By the year2020, Greenpeace hopes to increase global marine reserves from the current lessthan 1 percent to 20 percent. Most campaigning is being done in the UnitedStates, which is one of the few nations to take major steps to protect theoceans. Overfishing, climate change, and pollution from the use of fossil fuelsis a very real threat to our oceans. The importance of healing the existingdamage is immense for a myriad of reasons. The ocean supports 97 percent offunctional habitats and sustains more than 700,000 species. Our ocean waterwaysprovide transportation, jobs, and enjoyment to billions of people, and is alsoa very important food source.
The oceans are the lifeblood of humanity and weneed them to survive.Currently,only 4 percent of the world’s oceans are protected by reserves, which area protected marine area that prohibits any activity that removes animals andplants or alters the habitat. Fishing, dredging, mining, and aquaculture arenot allowed, although boating and scuba diving are sometimes permitted. These reservesare especially important because their extended growth not only preserves, butalso produces, many resources that move into other areas of the ocean andcontribute to its healing. By continuing to add these protected areas andregulating the activity inside them we can begin to restore biodiversity andecosystems, rather than just stop their destruction. In 2002,2003, and 2006 global targets were adopted to increase the levels of marineprotection. However, at that time we did not have enough accurate data tocreate the number of reserves that were needed in order to make a significantdifference.
Over 35 countries would need to create marine protected areas thesize of the Phoenix Islands Protected Area, and they would have to be createdwithin the next 2 years. This area is roughly the size of California and is oneof the largest blue parks in the world. In an effort to accomplish this, 200countries met in 2010 and committed to increasing the amount of protected oceanarea to 10 percent by the year 2020. Chile andNiue made a huge contribution to this goal this past October. Niue turned 40percent of its limited economic zone into a marine park and Chile added twoparks.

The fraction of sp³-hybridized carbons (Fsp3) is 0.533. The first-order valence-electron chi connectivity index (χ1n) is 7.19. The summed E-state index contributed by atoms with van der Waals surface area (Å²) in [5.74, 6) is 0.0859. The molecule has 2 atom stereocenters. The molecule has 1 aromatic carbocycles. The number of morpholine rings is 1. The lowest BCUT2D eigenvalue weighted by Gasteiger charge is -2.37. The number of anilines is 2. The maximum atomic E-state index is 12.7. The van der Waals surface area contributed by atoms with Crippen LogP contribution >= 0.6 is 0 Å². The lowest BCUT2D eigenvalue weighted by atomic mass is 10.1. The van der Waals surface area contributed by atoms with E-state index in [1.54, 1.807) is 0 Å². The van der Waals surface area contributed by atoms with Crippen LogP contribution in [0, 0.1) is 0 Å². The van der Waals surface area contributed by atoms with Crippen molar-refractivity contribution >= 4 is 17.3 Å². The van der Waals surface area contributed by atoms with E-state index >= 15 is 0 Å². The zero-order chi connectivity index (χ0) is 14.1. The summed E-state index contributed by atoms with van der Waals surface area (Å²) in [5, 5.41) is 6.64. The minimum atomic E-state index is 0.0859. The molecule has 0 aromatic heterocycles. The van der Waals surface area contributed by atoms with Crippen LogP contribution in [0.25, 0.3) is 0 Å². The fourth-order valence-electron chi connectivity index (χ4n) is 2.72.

Together they have created another 290,000 square miles of protectedarea, which is about twice the size of Germany. These reserves are supported bythe National Geographic Society’sPristine Seas projectwhich was started in 2008 by Enric Sala. Greenpeaceis also fighting to protect the oceans by campaigning to create marine reservesin 20 percent of U.S waters by the year 2020. If they are successful, that willdouble the amount that is protected now and go a long way toward restoringbalance to our oceans.
The United Nations’ Aichi Targets identified at the 2010meeting called for more than just creating more protected sites. It also callsfor improvements in the already existing protected areas. This means more “No-take”areas where it is prohibited to remove any resources at all, including seaweed,oil, and gas. Out of all the protected areas, only 16 percent are protected as”No-take” areas, which equals only 0.5 percent of the world’s oceans. If boththe increase of blue parks and the improvement of existing parks is achieved,then there is a real chance that the Aichi Targets can be attained.
Unfortunately,House Republicans voted this month to put forth a bill that would fast-trackoffshore oil and gas exploration and undermine environmental laws. This wouldweaken the acts that support the 2010 targets and accelerate permits for oildrilling that can kill off our marine life and destroy ecosystems. Hopefully,the full House will not allow this bill to progress any further and we will continueto stay on track for the renewal, protection, and expansion of all our blueparks.